Phased Array Ultrasonic Testing – PAUT

UT – Ultrasonic testing is used to test a variety of both metallic and nonmetallic products, such as welds, forgings, castings, sheets, tubing, plastics (both fiber-reinforced and unreinforced), and ceramics. Ultrasonic testing is capable of revealing the subsurface discontinuities in a variety of dissimilar materials, hence it is one of the most effective tools available to quality assurance personal. Conventional ultrasonic transducers for NDT commonly consist of either a single active element that both generates and receives high- frequency sound waves, or two paired elements, one for transmitting and one for receiving. Phased Array Ultrasonic Testing (PAUT) is an advanced ultrasonic technique that permits the shaping and steering of the ultrasonic beam angles, dynamic depth focusing and enhanced beam coverages.  The Phased Array beam sweeps like a searchlight through the object, resulting in a recordable image that reveals defects hidden inside a structure or weld;

To learn more about conventional Ultrasonic testing read our Blog :Phased Array Ultrasonic Testing – PAUT

Introduction to Ultrasonic Testing(UT)

Basic Functional Controls of a UFD


What Is a Phased Array System?

Phased array probes typically consist of a transducer assembly with 16 to as many as 256 small individual elements that can each be pulsed separately . These can be arranged in a strip (linear array), 2D matrix, a ring (annular array), a circular matrix (circular array), or a more complex shape. As is the case with conventional transducers, phased array probes can be designed for direct contact use, as part of an angle beam assembly with a wedge, or for immersion use with sound coupling through a water path.

Transducer frequencies are most commonly in the 2 MHz to 10 MHz range. A phased array system also includes a sophisticated computer-based instrument that is capable of driving the multielement probe, receiving and digitizing the returning echoes, and plotting that echo information in various standard formats.

Unlike conventional flaw detectors, phased array systems can sweep a sound beam through a range of refracted angles or along a linear path, or dynamically focus at a number of different depths, thus increasing both flexibility and capability in inspection setups.

How Does Ultrasonic Phasing Work?

In the most basic sense, a phased array system utilizes the wave physics principle of phasing. It varies the time between a series of outgoing ultrasonic pulses in such a way that the individual wavefronts generated by each element in the array combine with each other. This action adds or cancels energy in predictable ways that effectively steer and shape the sound beam. This is accomplished by pulsing the individual probe elements at slightly different times.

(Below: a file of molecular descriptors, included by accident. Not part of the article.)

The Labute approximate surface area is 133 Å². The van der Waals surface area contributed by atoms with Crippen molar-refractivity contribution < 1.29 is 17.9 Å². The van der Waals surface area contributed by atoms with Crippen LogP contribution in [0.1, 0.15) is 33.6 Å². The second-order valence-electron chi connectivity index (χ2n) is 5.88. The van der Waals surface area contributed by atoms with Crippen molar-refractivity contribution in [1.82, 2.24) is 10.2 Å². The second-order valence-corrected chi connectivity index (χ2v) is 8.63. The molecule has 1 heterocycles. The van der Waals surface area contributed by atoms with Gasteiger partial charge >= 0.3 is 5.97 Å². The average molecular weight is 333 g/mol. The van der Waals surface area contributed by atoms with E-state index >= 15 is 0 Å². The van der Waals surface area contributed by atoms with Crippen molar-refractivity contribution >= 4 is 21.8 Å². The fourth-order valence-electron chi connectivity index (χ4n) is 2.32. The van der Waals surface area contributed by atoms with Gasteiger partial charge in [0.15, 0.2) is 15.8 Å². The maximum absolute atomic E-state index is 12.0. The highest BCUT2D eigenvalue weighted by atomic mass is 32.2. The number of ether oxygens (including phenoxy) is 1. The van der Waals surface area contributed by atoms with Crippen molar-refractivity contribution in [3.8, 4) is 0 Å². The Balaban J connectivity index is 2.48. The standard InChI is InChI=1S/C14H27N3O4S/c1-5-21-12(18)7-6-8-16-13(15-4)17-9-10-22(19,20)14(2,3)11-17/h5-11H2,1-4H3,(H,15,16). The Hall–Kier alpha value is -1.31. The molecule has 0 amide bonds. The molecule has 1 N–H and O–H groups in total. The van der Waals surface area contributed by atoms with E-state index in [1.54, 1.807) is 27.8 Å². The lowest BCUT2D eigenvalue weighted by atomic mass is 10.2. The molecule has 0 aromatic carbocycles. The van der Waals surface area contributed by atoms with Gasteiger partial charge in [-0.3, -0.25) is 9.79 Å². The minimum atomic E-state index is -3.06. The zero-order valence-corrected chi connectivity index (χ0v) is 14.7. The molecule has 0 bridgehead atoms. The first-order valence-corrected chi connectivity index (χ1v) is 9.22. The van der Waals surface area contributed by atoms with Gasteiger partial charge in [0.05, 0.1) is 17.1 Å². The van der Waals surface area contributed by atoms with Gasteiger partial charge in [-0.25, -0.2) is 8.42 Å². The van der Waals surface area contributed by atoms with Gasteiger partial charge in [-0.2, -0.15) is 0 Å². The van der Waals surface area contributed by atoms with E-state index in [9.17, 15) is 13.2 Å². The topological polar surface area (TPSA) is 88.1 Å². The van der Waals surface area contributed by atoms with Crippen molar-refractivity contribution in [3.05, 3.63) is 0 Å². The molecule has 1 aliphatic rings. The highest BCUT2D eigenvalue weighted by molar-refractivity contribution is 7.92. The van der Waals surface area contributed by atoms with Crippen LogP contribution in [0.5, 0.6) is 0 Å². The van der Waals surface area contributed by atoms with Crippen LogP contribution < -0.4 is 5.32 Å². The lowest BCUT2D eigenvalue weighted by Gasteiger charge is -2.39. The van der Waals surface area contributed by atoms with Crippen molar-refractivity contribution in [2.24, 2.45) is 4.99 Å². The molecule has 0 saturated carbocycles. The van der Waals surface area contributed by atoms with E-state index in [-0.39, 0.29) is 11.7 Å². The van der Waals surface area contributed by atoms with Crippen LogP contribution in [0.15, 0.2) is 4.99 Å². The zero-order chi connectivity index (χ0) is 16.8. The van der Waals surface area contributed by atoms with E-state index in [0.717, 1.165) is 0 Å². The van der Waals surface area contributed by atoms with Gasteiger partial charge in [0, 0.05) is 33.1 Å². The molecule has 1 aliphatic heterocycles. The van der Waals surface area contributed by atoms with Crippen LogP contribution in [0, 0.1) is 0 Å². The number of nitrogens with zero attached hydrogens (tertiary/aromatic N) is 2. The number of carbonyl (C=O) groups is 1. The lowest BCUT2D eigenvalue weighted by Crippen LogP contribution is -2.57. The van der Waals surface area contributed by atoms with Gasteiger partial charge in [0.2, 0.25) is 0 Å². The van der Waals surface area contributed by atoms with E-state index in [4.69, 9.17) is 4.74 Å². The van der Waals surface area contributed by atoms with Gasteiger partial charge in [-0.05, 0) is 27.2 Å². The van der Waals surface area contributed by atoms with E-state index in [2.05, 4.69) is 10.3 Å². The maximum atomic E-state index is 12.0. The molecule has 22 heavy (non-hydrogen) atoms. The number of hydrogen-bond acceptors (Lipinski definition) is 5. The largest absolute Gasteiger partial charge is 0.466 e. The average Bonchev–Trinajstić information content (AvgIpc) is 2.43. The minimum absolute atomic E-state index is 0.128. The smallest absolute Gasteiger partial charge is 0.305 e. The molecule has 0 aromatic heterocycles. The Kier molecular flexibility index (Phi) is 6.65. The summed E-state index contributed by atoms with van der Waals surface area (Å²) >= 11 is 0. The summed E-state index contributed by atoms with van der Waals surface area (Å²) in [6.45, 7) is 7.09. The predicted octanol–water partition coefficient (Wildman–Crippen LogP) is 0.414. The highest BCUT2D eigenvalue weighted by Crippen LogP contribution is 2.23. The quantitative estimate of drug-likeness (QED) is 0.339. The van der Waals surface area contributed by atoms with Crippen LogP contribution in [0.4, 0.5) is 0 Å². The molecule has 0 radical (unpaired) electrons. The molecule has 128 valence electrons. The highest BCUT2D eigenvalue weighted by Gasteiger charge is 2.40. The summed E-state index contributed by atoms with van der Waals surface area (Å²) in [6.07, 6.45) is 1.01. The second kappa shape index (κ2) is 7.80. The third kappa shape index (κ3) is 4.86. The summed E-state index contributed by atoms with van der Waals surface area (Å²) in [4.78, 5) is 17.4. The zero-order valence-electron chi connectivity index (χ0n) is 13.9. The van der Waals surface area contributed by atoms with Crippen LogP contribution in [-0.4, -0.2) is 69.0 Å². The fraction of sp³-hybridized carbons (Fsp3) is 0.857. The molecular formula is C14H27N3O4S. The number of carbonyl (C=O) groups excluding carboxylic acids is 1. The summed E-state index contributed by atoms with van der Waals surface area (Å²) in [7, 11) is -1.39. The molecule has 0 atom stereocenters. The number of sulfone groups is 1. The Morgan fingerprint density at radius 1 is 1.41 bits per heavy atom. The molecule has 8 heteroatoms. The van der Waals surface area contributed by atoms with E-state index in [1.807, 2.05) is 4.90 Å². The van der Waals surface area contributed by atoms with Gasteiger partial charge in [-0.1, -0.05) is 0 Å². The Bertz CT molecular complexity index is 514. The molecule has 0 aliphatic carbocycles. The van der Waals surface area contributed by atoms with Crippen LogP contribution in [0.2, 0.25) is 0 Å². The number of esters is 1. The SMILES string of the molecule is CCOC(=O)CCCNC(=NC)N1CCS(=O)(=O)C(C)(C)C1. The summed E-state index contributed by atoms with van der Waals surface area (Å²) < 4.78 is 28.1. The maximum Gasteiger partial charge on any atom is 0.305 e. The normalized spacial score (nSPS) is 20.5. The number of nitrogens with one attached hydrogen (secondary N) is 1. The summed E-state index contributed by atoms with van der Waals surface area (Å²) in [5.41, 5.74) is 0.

The main feature of phased array ultrasonic technology is the computer controlled excitation (amplitude and delay) of individual elements in a multielement probe.

The excitation of piezocomposite elements can generate an ultrasonic focused beam with the possibility of modifying the beamparameters such as angle, focal distance, and focal spot size through software. The sweeping beam is focused and can detect in specular mode the misoriented cracks. These cracks may be located randomly away from the beam axis.

There are three major computer-controlled beam scanning patterns

• Electronic scanning: the same focal law and delay is multiplexed across a group of active elements ; scanning is performed at a constant angle and along the phased array probe length (aperture). This is equivalent to a conventional ultrasonic transducer performing a raster scan for corrosion mapping or shear wave inspection. If an angled wedge is used, the focal laws compensate for different time delays inside the wedge.

• Dynamic depth focusing, or DDF (along the beam axis): scanning is performed with different focal depths. In practice, a single transmitted focused pulse is used, and refocusing is performed on reception for all programmed depths.

• Sectorial scanning (also called azimuthal or angular scanning): the beam is moved through a sweep range for a specific focal depth, using the same elements; other sweep ranges with different focal depths may be added. The angular sectors may have different values.

Basic Components of a Phased Array System

Phased array probes are functionally categorized according to the following basic parameters:

  • Type – Most phased array probes are of the angle beam type, designed for use with either a plastic wedge or a straight plastic shoe (zero- degree wedge), or delay line. Direct contact and immersion probes are also available.
  • Frequency – Most ultrasonic flaw detection is done between 2 MHz and 10 MHz, so most phased array probes fall within that range.
  • Number of elements – Phased array probes most commonly have 16 to 128 elements, with some having as many as 256.
  • Size of elements – As the element width gets smaller, beam steering capability increases, but large area coverage requires more elements at a higher cost.